Must-Know Concepts for the 21st Century
My colleague at IEET, George Dvorsky, posted a list of concept about the future that he sees as vital for people who consider themselves to be intelligent to know and understand. His goal is admirable: too much of what passes for public discourse (in the United States, at least, but from what I can see, also in much of the rest of the West) is deeply focused on the past, and much too narrow. Moreover, it's not simply that we've become a culture of niche thinkers; it's that the niche thinkers that dominate public discourse have seemingly decided that their particular set of niches (largely issues of domestic politics and economics) are the only important ones.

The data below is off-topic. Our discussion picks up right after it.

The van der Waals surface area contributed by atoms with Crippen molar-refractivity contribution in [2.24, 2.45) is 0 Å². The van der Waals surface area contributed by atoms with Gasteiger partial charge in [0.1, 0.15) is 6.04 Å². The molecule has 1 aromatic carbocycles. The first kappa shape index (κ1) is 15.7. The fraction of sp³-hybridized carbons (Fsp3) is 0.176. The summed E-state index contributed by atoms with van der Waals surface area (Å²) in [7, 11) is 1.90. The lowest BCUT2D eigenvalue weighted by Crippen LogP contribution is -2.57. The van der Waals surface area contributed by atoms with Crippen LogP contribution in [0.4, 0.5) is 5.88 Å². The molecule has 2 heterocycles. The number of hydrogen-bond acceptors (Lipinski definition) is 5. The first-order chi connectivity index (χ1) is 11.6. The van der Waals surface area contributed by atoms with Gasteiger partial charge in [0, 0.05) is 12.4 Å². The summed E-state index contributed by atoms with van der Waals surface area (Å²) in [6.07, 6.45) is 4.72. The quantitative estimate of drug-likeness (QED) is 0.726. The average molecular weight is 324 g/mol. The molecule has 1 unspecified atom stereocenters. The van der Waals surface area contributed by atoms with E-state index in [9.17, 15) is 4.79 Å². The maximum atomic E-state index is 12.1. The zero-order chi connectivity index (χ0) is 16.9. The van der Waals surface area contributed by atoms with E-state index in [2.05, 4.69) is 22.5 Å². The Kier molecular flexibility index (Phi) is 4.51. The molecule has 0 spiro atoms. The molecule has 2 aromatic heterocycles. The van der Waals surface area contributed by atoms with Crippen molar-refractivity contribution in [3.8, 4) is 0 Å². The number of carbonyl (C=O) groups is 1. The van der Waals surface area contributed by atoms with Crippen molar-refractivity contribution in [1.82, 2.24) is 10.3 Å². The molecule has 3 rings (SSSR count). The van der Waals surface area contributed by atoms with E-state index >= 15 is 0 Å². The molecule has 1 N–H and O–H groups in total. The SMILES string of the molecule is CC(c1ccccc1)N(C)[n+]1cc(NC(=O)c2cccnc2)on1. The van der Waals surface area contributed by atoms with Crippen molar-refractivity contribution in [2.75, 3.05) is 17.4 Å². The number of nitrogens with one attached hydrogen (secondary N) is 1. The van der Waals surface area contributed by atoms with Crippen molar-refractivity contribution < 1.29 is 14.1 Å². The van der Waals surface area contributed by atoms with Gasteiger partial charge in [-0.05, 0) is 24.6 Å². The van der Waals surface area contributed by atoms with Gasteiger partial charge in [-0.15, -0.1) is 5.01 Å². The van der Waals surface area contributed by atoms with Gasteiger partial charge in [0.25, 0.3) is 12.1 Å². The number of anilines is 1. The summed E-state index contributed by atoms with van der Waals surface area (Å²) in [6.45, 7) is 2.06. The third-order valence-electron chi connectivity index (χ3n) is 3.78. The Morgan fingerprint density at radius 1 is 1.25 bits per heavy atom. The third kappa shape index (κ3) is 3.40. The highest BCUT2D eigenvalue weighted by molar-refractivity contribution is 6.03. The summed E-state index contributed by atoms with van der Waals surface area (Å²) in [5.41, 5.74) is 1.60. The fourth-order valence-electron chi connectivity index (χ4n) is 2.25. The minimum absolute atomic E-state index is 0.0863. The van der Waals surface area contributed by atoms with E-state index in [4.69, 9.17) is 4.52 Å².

George's list is, by and large, a good one. I'd quibble about a couple of items he includes, but nothing strikes me as outrageously out-of-place. (I do wish he'd add links to the terms to help people who don't recognize various entries get up to speed, however.) He covers, for the most part, terms concerning advances in human engineering and in information and material technologies, with particular emphasis on various manifestations and implications of non-human intelligence(s).
George asks for additions, so in that spirit, here's a list of 10 more terms and concepts intelligent participants in the 21st century should understand. Mine has links. :)
- Carlson Curves
- Climate refugees (PDF)
- Climate system tipping point
- Cognitively modified organisms
- Continuous partial attention
- Extended identity
- Open-source warfare
- Post-hegemonic politics
- Thermal inertia
- Uncanny valley
I'm not entirely satisfied with this list; it remains a bit too tech-focused. Still, in combination with George's list, this looks like the beginnings of a good primer for dealing with the key issues of the new century.